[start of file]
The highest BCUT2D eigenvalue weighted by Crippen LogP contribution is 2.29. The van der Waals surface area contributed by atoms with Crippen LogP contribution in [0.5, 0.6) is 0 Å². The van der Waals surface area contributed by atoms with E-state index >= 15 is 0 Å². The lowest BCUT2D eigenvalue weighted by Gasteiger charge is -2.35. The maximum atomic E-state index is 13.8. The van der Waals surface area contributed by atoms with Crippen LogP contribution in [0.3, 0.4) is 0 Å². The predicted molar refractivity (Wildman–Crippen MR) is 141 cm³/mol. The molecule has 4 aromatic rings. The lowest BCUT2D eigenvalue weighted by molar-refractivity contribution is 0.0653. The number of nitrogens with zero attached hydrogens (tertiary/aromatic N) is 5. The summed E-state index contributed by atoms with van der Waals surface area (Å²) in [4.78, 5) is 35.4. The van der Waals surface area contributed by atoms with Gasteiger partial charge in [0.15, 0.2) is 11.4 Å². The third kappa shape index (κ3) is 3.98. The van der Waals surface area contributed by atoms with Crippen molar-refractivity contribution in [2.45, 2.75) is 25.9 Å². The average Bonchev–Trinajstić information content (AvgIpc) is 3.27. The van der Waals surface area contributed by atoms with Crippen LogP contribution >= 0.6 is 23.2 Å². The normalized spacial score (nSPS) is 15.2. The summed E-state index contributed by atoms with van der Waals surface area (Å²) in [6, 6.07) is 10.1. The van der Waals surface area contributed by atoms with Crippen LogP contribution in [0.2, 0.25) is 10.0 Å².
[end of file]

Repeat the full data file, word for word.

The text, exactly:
The highest BCUT2D eigenvalue weighted by Crippen LogP contribution is 2.29. The van der Waals surface area contributed by atoms with Crippen LogP contribution in [0.5, 0.6) is 0 Å². The van der Waals surface area contributed by atoms with E-state index >= 15 is 0 Å². The lowest BCUT2D eigenvalue weighted by Gasteiger charge is -2.35. The maximum atomic E-state index is 13.8. The van der Waals surface area contributed by atoms with Crippen LogP contribution in [0.3, 0.4) is 0 Å². The predicted molar refractivity (Wildman–Crippen MR) is 141 cm³/mol. The molecule has 4 aromatic rings. The lowest BCUT2D eigenvalue weighted by molar-refractivity contribution is 0.0653. The number of nitrogens with zero attached hydrogens (tertiary/aromatic N) is 5. The summed E-state index contributed by atoms with van der Waals surface area (Å²) in [4.78, 5) is 35.4. The van der Waals surface area contributed by atoms with Gasteiger partial charge in [0.15, 0.2) is 11.4 Å². The third kappa shape index (κ3) is 3.98. The van der Waals surface area contributed by atoms with Crippen molar-refractivity contribution in [2.45, 2.75) is 25.9 Å². The average Bonchev–Trinajstić information content (AvgIpc) is 3.27. The van der Waals surface area contributed by atoms with Crippen LogP contribution >= 0.6 is 23.2 Å². The normalized spacial score (nSPS) is 15.2. The summed E-state index contributed by atoms with van der Waals surface area (Å²) in [6, 6.07) is 10.1. The van der Waals surface area contributed by atoms with Crippen LogP contribution in [0.2, 0.25) is 10.0 Å².